Problem is, given that I'm neither a famous swordsmith, nor an accomplished martial artist, nor a respected scholar of the sword, I clearly lack the credibility to set an industrial standard Wink

Its been done once, though it didn't "stick". Don Nelson did the statistical thing, and came up with a numerical grading system measuring "heft" that some folks really liked. Josh Hemingway thought enough of it that he started posting the number when he put up a new sword on AllSaints, when it was his......


Hey Gus, thanks for the pointer. I'll be sure to include a discussion of that if I get to do this "press review" I was thinking about...

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PostPosted: Sun 29 Jul, 2007 7:04 am    Post subject:         Reply with quote

Vincent Le Chevalier wrote:
J.D.,
Now, finding how to combine these to get stats that are intuitively linked to handling is the hard part. But it cannot add complexity... At worst it will always be 6 numbers. Either that or the stats will have relations between each others.
Best,


One needs 6 numbers just to describe the 3-D orientation and 3-D position of a completely rigid body in space...anyway, we can agree that things get very complicated once the sword is in use.

To get back to PoB/CoG and its relationships, I'm not sure if the relationship between this and pivot point has been discussed around here (probably has, and I've missed it). I stated above that if one wants to move a sword laterally without rotation, one needs to counteract the intertia that will tend to counterroate the blade. On the other hand, often one does not want to do this but rather let the sword rotate on its own...i.e, about the pivot point. If the hand is right on the PoB - no pivot point. So the pivot point is also a function of the distance of the hand from PoB, as well as mass distribution issues.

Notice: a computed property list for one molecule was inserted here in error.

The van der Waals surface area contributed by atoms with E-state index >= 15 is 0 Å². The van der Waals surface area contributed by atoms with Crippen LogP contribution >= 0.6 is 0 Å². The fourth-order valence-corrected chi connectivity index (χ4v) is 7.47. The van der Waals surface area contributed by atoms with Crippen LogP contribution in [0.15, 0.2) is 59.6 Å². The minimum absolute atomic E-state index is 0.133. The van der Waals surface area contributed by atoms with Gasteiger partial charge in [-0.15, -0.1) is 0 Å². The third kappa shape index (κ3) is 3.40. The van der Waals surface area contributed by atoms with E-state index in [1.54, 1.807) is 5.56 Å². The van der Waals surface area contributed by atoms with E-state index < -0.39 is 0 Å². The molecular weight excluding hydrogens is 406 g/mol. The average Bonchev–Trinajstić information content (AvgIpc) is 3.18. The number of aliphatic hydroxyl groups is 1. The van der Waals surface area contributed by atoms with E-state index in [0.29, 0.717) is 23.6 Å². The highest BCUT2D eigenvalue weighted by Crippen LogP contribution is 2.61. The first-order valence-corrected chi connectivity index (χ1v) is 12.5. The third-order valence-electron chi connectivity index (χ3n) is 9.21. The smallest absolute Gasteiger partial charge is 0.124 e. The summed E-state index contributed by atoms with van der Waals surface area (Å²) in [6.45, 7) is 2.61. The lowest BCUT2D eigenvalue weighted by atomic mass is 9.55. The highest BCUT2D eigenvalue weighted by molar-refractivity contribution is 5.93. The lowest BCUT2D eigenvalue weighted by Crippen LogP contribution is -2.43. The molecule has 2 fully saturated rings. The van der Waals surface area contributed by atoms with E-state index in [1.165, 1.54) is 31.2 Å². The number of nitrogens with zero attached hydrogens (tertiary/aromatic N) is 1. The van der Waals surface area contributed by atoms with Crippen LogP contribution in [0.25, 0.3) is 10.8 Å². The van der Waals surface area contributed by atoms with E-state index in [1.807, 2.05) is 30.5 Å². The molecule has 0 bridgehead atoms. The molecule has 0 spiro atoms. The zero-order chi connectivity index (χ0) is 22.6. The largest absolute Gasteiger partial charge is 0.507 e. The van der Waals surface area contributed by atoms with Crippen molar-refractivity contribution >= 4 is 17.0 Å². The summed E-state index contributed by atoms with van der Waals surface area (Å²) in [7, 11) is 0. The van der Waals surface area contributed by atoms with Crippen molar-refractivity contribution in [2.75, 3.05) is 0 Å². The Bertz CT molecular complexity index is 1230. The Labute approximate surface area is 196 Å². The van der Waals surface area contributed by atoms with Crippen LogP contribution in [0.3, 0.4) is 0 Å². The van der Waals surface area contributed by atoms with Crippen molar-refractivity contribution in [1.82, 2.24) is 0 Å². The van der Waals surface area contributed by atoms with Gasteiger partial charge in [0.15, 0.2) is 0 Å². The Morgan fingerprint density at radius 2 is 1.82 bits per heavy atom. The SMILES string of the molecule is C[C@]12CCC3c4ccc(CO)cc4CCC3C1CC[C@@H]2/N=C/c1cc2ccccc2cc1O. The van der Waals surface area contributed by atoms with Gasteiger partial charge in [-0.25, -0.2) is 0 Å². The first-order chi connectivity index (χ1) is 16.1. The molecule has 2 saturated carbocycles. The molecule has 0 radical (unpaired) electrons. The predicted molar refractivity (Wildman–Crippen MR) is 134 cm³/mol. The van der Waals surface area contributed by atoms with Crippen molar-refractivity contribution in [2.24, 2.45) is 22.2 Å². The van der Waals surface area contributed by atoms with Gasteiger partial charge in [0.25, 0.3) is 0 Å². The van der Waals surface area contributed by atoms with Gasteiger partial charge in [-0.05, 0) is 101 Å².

In the jargon of 'motor control', when one learns to use a sword, and any one sword in particular, one is developing an 'internal model' of the system. So if one has developed an internal model of a sword with a 3.5" PoB (plus all those other measures that are important) , then a sword with a 7" PoB is going to feel weird and wrong.

When I teach this subject to grad students I like to use real world examples...it would be fun to do a whole course using swordmanship as the example. Fun for me anyway...the students might start rolling their eyes after a while.
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Vincent Le Chevalier




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PostPosted: Sun 29 Jul, 2007 12:18 pm    Post subject:         Reply with quote

J.D. Crawford wrote:
One needs 6 numbers just to describe the 3-D orientation and 3-D position of a completely rigid body in space...anyway, we can agree that things get very complicated once the sword is in use.